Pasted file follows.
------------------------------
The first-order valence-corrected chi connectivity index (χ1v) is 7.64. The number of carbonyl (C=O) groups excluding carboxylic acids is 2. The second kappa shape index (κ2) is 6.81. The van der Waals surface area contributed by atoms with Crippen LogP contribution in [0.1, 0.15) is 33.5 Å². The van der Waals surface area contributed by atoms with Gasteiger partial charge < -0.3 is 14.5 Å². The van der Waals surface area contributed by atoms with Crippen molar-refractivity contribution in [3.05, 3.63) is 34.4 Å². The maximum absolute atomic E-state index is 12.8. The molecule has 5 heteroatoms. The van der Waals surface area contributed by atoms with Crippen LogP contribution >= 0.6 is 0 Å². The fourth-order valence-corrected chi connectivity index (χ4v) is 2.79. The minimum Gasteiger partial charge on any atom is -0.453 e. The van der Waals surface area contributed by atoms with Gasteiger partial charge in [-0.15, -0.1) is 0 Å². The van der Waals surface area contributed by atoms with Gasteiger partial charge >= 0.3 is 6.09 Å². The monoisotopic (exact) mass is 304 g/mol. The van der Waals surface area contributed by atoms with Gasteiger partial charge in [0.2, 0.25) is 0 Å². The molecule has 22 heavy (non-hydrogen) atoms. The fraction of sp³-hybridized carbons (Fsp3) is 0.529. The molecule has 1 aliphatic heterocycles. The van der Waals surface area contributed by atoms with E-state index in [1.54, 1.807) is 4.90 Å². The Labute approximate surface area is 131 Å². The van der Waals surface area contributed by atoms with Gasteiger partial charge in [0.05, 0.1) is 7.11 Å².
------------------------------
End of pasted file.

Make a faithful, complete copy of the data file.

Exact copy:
The first-order valence-corrected chi connectivity index (χ1v) is 7.64. The number of carbonyl (C=O) groups excluding carboxylic acids is 2. The second kappa shape index (κ2) is 6.81. The van der Waals surface area contributed by atoms with Crippen LogP contribution in [0.1, 0.15) is 33.5 Å². The van der Waals surface area contributed by atoms with Gasteiger partial charge < -0.3 is 14.5 Å². The van der Waals surface area contributed by atoms with Crippen molar-refractivity contribution in [3.05, 3.63) is 34.4 Å². The maximum absolute atomic E-state index is 12.8. The molecule has 5 heteroatoms. The van der Waals surface area contributed by atoms with Crippen LogP contribution >= 0.6 is 0 Å². The fourth-order valence-corrected chi connectivity index (χ4v) is 2.79. The minimum Gasteiger partial charge on any atom is -0.453 e. The van der Waals surface area contributed by atoms with Gasteiger partial charge in [-0.15, -0.1) is 0 Å². The van der Waals surface area contributed by atoms with Gasteiger partial charge >= 0.3 is 6.09 Å². The monoisotopic (exact) mass is 304 g/mol. The van der Waals surface area contributed by atoms with Gasteiger partial charge in [0.2, 0.25) is 0 Å². The molecule has 22 heavy (non-hydrogen) atoms. The fraction of sp³-hybridized carbons (Fsp3) is 0.529. The molecule has 1 aliphatic heterocycles. The van der Waals surface area contributed by atoms with E-state index in [1.54, 1.807) is 4.90 Å². The Labute approximate surface area is 131 Å². The van der Waals surface area contributed by atoms with Gasteiger partial charge in [0.05, 0.1) is 7.11 Å².